Golf’s first major of the year is set to get underway next month, as Augusta National plays host to the Masters. Many famous names over the years have won the coveted green jacket and bet on golf. Northern Irishman Rory McIlroy is also a favourite to win the Masters.
But equally as iconic as the winner’s prize, is the famous course itself.
The site was formerly a nursery and thus, each hole is named after a tree or shrub with which it has become associated. However, some areas of the course have become famous in their own right and here we take a look at some of the landmarks and treacherous threats that Augusta National possesses.
World Golf Rankings Amen Corner
For decades, the legendary Amen Corner has caused many a problem. Loved by spectators and hated by professionals, the hallowed green begins at hole 11 and ends at hole 13. But where did its name come from? Well it was coined in 1958 by Herbert Warren Wind, who wrote in a Sports Illustrated article: ‘down in the Amen Corner where Rae’s Creek intersects the 13thfairway near the tee, then parallels the front edge of the green on the short 12thand finally swirls alongside the 11thgreen’.
The three holes are among the hardest on the course. The 11th is guarded by a pond on the left-hand side, while swirling winds often play havoc at the 12th – just ask Jordan Spieth who had an iconic meltdown in 2016. At this stage of the course, there’s no room for error.
At the end of Amen Corner is Rae’s Creek. Hole 12, or Golden Bell as it is known, is one of the most famous holes in the world. Here, many a golfer have been thwarted in their bid to win the Masters. The varying winds play a factor, as it makes club selection difficult. But the narrow green, looming waters and three bunkers also pose a threat. The creek flows between the 11th and 12thgreen and was named after an Irishman, John Rae. He lived in Augusta, where the creek met the Savannah River and he famously established a mill nearby. Georgia maps then named the waterway ‘Rae’s Creek’ in his honour.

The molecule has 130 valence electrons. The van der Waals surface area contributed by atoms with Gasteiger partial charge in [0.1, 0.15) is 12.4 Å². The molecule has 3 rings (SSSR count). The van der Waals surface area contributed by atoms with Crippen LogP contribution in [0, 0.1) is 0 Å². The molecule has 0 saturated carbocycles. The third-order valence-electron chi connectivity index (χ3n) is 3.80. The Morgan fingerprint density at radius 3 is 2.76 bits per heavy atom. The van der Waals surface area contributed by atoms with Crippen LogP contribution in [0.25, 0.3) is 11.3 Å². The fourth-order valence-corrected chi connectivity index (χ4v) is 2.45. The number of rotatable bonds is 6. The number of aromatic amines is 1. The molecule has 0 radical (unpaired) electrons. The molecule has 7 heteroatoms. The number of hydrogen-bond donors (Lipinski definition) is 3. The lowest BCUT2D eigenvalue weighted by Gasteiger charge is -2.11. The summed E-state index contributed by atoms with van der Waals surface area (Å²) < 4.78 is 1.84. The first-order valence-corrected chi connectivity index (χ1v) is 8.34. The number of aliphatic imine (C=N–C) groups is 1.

The Eisenhower Tree
The 17th hole, Nandina, used to be home to the Eisenhower Tree. A homage to the 34th American President, who was also an Augusta National member. Folklore says that Eisenhower hit the tree so many times, he threatened to have it cut down. It was forever been associated with him by global golf players.
It posed many challenges to global golf professionals too, including Tommy Aaron, who hit a shot that became known as the ‘lost ball incident’. The ball could not be located and Aaron claims the following day, the ball apparently fell from a perch on the tree. In 2011, Tiger Woods was playing a shot underneath the Eisenhower Tree, when he slipped on some pine straw and consequently damaged his left knee and Achilles tendon. As a result, he had four months out, missing the PGA Championship and the US Open – a change for further success.
However, in 2014, the tree was removed, following an ice storm. The Augusta President, Billy Payne revealed at the time that arborists advised that no recovery was possible and so, the tree had to be removed. While it no longer befuddles professionals, its presence is missed out on the course.
Since it was established in 1933, Augusta has undergone many changes. From alterations to the holes’ distances and repositioning bunkers, to changes to the fairways. It remains a challenge for many global golf players with world golf rankings. Predicting the winner is never easy, which is why winning the green jacket is the greatest honour.